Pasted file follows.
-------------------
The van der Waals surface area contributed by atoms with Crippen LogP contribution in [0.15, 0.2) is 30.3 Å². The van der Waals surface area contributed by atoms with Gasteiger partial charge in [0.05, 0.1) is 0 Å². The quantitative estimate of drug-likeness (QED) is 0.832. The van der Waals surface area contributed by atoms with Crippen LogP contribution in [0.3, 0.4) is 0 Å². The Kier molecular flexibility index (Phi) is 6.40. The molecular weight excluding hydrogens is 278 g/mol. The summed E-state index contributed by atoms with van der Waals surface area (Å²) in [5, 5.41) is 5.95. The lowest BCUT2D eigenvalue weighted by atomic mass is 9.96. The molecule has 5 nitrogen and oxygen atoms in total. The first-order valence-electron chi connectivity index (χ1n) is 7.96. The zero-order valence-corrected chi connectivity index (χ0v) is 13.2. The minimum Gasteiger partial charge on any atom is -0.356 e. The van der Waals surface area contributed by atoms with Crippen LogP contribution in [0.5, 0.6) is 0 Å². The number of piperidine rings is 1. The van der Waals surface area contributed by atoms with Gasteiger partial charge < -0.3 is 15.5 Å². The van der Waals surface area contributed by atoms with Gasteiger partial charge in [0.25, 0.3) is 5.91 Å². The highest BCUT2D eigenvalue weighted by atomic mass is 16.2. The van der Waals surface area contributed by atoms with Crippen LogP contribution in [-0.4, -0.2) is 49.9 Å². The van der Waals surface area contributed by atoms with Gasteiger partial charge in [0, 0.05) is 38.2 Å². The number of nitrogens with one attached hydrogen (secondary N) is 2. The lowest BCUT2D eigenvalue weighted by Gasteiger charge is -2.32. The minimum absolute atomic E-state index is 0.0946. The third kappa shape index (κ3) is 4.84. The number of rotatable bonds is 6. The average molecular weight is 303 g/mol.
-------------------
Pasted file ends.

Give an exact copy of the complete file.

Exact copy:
The van der Waals surface area contributed by atoms with Crippen LogP contribution in [0.15, 0.2) is 30.3 Å². The van der Waals surface area contributed by atoms with Gasteiger partial charge in [0.05, 0.1) is 0 Å². The quantitative estimate of drug-likeness (QED) is 0.832. The van der Waals surface area contributed by atoms with Crippen LogP contribution in [0.3, 0.4) is 0 Å². The Kier molecular flexibility index (Phi) is 6.40. The molecular weight excluding hydrogens is 278 g/mol. The summed E-state index contributed by atoms with van der Waals surface area (Å²) in [5, 5.41) is 5.95. The lowest BCUT2D eigenvalue weighted by atomic mass is 9.96. The molecule has 5 nitrogen and oxygen atoms in total. The first-order valence-electron chi connectivity index (χ1n) is 7.96. The zero-order valence-corrected chi connectivity index (χ0v) is 13.2. The minimum Gasteiger partial charge on any atom is -0.356 e. The van der Waals surface area contributed by atoms with Crippen LogP contribution in [0.5, 0.6) is 0 Å². The number of piperidine rings is 1. The van der Waals surface area contributed by atoms with Gasteiger partial charge < -0.3 is 15.5 Å². The van der Waals surface area contributed by atoms with Gasteiger partial charge in [0.25, 0.3) is 5.91 Å². The highest BCUT2D eigenvalue weighted by atomic mass is 16.2. The van der Waals surface area contributed by atoms with Crippen LogP contribution in [-0.4, -0.2) is 49.9 Å². The van der Waals surface area contributed by atoms with Gasteiger partial charge in [0, 0.05) is 38.2 Å². The number of nitrogens with one attached hydrogen (secondary N) is 2. The lowest BCUT2D eigenvalue weighted by Gasteiger charge is -2.32. The minimum absolute atomic E-state index is 0.0946. The third kappa shape index (κ3) is 4.84. The number of rotatable bonds is 6. The average molecular weight is 303 g/mol.